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Bodies That Work

African American Women’s Corporeal Activism in Progressive America

Tami Miyatsu

Bodies That Work describes the redefinition of the invisible, fragmented, and commodified African American female body. In Progressive America, black women began to use their bodies in new ways and ventured into professions in which they had typically not been represented. They were bodies that worked—that labored, functioned, and achieved in collective empowerment and that overcame racial, ethnic, and class divides and grappled with the ideas and values of political, financial, and intellectual leadership, thereby dispelling the ingrained stereotypes of womanhood associated with slavery. Based on archival materials and historical documents, Bodies That Work examines four women who reinterpreted and reorganized the historically divided black female body and positioned it within the body politic: Sarah Breedlove Walker, or Madam C.J. Walker (1867–1919), an entrepreneur; Emma Azalia Hackley (1867–1922), an opera singer; Meta Warrick Fuller (1877–1968), a sculptor; and Josephine Baker (1906–1975), an international performer. Each reshaped a different part of the female body: the hair (Walker), the womb and hands (Fuller), the vocal cords (Hackley), and the torso (Baker), all of which had been denigrated during slavery and which continued to be devalued by white patriarchy in their time. Alleviating racial and gender prejudices through their work, these women provided alternative images of black womanhood. The book’s focus on individual body parts inspires new insights within race and gender studies by visualizing the processes by which women lost/gained autonomy, aspiration, and leadership and demonstrating how the black female body was made (in)visible in the body politic.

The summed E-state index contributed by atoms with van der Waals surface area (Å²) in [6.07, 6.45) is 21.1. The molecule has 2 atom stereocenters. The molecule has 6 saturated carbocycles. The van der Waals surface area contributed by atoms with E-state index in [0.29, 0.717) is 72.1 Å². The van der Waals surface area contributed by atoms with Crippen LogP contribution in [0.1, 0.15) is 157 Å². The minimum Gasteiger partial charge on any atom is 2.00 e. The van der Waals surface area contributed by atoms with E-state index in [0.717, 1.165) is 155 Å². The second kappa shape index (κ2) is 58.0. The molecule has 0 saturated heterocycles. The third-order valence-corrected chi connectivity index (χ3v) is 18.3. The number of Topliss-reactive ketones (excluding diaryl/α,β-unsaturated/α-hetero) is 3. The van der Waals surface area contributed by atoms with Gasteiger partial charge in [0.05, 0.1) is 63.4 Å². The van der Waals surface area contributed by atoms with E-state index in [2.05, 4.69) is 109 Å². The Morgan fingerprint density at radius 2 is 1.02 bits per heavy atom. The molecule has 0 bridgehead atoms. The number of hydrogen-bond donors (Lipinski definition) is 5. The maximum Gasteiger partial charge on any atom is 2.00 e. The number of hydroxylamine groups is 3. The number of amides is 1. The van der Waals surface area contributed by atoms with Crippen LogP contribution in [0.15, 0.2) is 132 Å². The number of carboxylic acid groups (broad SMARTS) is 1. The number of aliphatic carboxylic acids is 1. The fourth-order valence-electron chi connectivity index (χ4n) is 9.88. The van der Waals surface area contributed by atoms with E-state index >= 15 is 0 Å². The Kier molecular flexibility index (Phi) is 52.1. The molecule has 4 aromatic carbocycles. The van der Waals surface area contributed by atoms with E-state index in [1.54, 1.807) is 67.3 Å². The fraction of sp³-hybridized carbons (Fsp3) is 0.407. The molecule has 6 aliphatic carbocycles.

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The year of Frederick Douglass’s death, 1895, marked the beginning of a chaotic era in the history of racism against African Americans in U.S. politics.1 The ostensibly monolithic black discourse of anti-racism collapsed with the loss of this unyielding leader, orator, and statesman. That same year, Ida B. Wells—a possible heir to Douglass’s activism with her uncompromising commitment to social, political, and financial equality, regardless of race or gender—published a pamphlet titled “A Red Record: Tabulated Statistics and Alleged Causes of Lynchings in the United States, 1892–1893–1894.”2 In this thorough analysis of racial violence, she condemned the prevalence of lynching, stating that “no opportunity [was given to the victimized] to make a lawful defense” in a supposedly “civilized” nation.3 The antagonistic discourse she inspired, however, was soon replaced by the words of a newly emerging leader of African Americans—Booker T. Washington.4 In September 1895, Washington, who had a different strategy from Wells for resolving the institutional racism that African Americans had to incur, delivered an obsequious speech to the Cotton States and International Exposition, held in Atlanta, Georgia, that became widely known as the Atlanta Compromise.5 In the speech, he proposed a new solution to the problem of racism against African Americans in the United States. Despite criticism from fellow African Americans, such as W. E. B. Du Bois (another emerging black leader and scholar and a more ←1 | 2→aggressive spokesperson for black people), Washington’s speech received immediate national and international attention.6

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